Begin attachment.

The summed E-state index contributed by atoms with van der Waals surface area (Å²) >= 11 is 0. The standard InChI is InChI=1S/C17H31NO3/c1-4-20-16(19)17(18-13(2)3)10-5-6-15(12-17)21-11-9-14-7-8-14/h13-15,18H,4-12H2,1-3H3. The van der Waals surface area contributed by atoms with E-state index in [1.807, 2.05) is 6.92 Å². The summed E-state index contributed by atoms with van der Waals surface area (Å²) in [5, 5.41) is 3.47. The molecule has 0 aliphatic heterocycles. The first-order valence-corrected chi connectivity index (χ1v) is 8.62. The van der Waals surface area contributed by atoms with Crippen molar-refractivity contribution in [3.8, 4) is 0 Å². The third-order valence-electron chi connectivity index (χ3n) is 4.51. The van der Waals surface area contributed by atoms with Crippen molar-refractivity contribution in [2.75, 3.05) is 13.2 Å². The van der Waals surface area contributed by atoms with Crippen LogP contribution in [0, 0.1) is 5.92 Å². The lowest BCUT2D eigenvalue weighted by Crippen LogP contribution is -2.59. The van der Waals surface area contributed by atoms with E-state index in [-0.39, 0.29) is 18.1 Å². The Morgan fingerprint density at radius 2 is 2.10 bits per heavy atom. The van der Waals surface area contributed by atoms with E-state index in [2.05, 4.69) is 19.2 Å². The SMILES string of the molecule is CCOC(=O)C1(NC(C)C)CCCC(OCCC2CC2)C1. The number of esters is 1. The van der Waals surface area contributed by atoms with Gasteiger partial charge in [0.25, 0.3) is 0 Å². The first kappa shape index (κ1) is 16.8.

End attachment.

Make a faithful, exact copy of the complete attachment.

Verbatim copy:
The summed E-state index contributed by atoms with van der Waals surface area (Å²) >= 11 is 0. The standard InChI is InChI=1S/C17H31NO3/c1-4-20-16(19)17(18-13(2)3)10-5-6-15(12-17)21-11-9-14-7-8-14/h13-15,18H,4-12H2,1-3H3. The van der Waals surface area contributed by atoms with E-state index in [1.807, 2.05) is 6.92 Å². The summed E-state index contributed by atoms with van der Waals surface area (Å²) in [5, 5.41) is 3.47. The molecule has 0 aliphatic heterocycles. The first-order valence-corrected chi connectivity index (χ1v) is 8.62. The van der Waals surface area contributed by atoms with Crippen molar-refractivity contribution in [3.8, 4) is 0 Å². The third-order valence-electron chi connectivity index (χ3n) is 4.51. The van der Waals surface area contributed by atoms with Crippen molar-refractivity contribution in [2.75, 3.05) is 13.2 Å². The van der Waals surface area contributed by atoms with Crippen LogP contribution in [0, 0.1) is 5.92 Å². The lowest BCUT2D eigenvalue weighted by Crippen LogP contribution is -2.59. The van der Waals surface area contributed by atoms with E-state index in [-0.39, 0.29) is 18.1 Å². The Morgan fingerprint density at radius 2 is 2.10 bits per heavy atom. The van der Waals surface area contributed by atoms with E-state index in [2.05, 4.69) is 19.2 Å². The SMILES string of the molecule is CCOC(=O)C1(NC(C)C)CCCC(OCCC2CC2)C1. The number of esters is 1. The van der Waals surface area contributed by atoms with Gasteiger partial charge in [0.25, 0.3) is 0 Å². The first kappa shape index (κ1) is 16.8.